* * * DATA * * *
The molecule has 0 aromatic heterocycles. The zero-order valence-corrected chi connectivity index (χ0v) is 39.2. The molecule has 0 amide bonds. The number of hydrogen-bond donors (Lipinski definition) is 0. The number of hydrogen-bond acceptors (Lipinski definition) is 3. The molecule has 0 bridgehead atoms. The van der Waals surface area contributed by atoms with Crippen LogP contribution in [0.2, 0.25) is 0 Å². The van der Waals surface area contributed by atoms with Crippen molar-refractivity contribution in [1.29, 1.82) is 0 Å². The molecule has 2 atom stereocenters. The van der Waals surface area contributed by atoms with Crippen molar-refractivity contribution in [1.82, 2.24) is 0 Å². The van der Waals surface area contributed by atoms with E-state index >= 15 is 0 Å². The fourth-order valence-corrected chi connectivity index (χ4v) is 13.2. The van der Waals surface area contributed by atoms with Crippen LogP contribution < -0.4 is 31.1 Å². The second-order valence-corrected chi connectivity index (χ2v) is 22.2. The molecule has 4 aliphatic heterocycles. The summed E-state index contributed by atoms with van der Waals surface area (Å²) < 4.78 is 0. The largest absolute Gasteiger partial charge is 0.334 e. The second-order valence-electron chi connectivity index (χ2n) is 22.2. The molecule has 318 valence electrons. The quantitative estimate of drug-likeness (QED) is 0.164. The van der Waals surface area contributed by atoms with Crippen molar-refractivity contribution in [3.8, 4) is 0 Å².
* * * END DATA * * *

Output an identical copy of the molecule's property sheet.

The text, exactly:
The molecule has 0 aromatic heterocycles. The zero-order valence-corrected chi connectivity index (χ0v) is 39.2. The molecule has 0 amide bonds. The number of hydrogen-bond donors (Lipinski definition) is 0. The number of hydrogen-bond acceptors (Lipinski definition) is 3. The molecule has 0 bridgehead atoms. The van der Waals surface area contributed by atoms with Crippen LogP contribution in [0.2, 0.25) is 0 Å². The van der Waals surface area contributed by atoms with Crippen molar-refractivity contribution in [1.29, 1.82) is 0 Å². The molecule has 2 atom stereocenters. The van der Waals surface area contributed by atoms with Crippen molar-refractivity contribution in [1.82, 2.24) is 0 Å². The van der Waals surface area contributed by atoms with E-state index >= 15 is 0 Å². The fourth-order valence-corrected chi connectivity index (χ4v) is 13.2. The van der Waals surface area contributed by atoms with Crippen LogP contribution < -0.4 is 31.1 Å². The second-order valence-corrected chi connectivity index (χ2v) is 22.2. The molecule has 4 aliphatic heterocycles. The summed E-state index contributed by atoms with van der Waals surface area (Å²) < 4.78 is 0. The largest absolute Gasteiger partial charge is 0.334 e. The second-order valence-electron chi connectivity index (χ2n) is 22.2. The molecule has 318 valence electrons. The quantitative estimate of drug-likeness (QED) is 0.164. The van der Waals surface area contributed by atoms with Crippen molar-refractivity contribution in [3.8, 4) is 0 Å².